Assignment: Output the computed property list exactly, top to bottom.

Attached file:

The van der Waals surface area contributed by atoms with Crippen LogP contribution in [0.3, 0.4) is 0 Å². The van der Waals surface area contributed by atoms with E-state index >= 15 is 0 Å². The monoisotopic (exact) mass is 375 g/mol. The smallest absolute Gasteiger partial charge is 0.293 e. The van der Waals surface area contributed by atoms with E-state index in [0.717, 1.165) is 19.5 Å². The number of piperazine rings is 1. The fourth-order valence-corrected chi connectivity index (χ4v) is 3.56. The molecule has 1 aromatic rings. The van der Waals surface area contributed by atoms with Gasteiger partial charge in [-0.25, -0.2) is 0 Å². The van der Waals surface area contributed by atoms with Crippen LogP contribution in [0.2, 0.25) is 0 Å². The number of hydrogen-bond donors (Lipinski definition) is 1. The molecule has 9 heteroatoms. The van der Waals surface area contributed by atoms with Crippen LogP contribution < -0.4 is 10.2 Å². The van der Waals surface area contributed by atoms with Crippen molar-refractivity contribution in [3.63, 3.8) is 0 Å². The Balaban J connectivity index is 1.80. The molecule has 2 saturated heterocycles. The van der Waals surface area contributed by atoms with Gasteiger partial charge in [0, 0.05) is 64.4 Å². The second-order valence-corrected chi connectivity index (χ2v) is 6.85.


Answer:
The van der Waals surface area contributed by atoms with Crippen LogP contribution in [0.3, 0.4) is 0 Å². The van der Waals surface area contributed by atoms with E-state index >= 15 is 0 Å². The monoisotopic (exact) mass is 375 g/mol. The smallest absolute Gasteiger partial charge is 0.293 e. The van der Waals surface area contributed by atoms with E-state index in [0.717, 1.165) is 19.5 Å². The number of piperazine rings is 1. The fourth-order valence-corrected chi connectivity index (χ4v) is 3.56. The molecule has 1 aromatic rings. The van der Waals surface area contributed by atoms with Gasteiger partial charge in [-0.25, -0.2) is 0 Å². The van der Waals surface area contributed by atoms with Crippen LogP contribution in [0.2, 0.25) is 0 Å². The number of hydrogen-bond donors (Lipinski definition) is 1. The molecule has 9 heteroatoms. The van der Waals surface area contributed by atoms with Crippen LogP contribution < -0.4 is 10.2 Å². The van der Waals surface area contributed by atoms with Crippen molar-refractivity contribution in [3.63, 3.8) is 0 Å². The Balaban J connectivity index is 1.80. The molecule has 2 saturated heterocycles. The van der Waals surface area contributed by atoms with Gasteiger partial charge in [0, 0.05) is 64.4 Å². The second-order valence-corrected chi connectivity index (χ2v) is 6.85.